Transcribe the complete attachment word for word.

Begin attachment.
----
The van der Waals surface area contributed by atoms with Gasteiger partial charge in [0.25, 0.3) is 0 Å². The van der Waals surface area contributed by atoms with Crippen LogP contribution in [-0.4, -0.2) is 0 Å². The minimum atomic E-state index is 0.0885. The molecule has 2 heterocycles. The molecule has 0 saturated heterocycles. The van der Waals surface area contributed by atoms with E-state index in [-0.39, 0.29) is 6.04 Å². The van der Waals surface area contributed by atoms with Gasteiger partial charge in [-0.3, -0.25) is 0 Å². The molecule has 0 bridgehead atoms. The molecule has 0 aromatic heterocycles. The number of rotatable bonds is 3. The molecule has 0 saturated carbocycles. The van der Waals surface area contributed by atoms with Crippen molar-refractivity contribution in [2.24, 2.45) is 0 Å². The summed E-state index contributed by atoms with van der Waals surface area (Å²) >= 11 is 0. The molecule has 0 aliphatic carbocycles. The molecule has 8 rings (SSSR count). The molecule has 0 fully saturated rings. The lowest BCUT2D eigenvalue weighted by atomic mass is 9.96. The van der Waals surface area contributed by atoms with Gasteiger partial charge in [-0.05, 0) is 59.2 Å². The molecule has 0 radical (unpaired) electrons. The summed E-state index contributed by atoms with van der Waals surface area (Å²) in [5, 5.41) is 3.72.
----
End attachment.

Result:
The van der Waals surface area contributed by atoms with Gasteiger partial charge in [0.25, 0.3) is 0 Å². The van der Waals surface area contributed by atoms with Crippen LogP contribution in [-0.4, -0.2) is 0 Å². The minimum atomic E-state index is 0.0885. The molecule has 2 heterocycles. The molecule has 0 saturated heterocycles. The van der Waals surface area contributed by atoms with E-state index in [-0.39, 0.29) is 6.04 Å². The van der Waals surface area contributed by atoms with Gasteiger partial charge in [-0.3, -0.25) is 0 Å². The molecule has 0 bridgehead atoms. The molecule has 0 aromatic heterocycles. The number of rotatable bonds is 3. The molecule has 0 saturated carbocycles. The van der Waals surface area contributed by atoms with Crippen molar-refractivity contribution in [2.24, 2.45) is 0 Å². The summed E-state index contributed by atoms with van der Waals surface area (Å²) >= 11 is 0. The molecule has 0 aliphatic carbocycles. The molecule has 8 rings (SSSR count). The molecule has 0 fully saturated rings. The lowest BCUT2D eigenvalue weighted by atomic mass is 9.96. The van der Waals surface area contributed by atoms with Gasteiger partial charge in [-0.05, 0) is 59.2 Å². The molecule has 0 radical (unpaired) electrons. The summed E-state index contributed by atoms with van der Waals surface area (Å²) in [5, 5.41) is 3.72.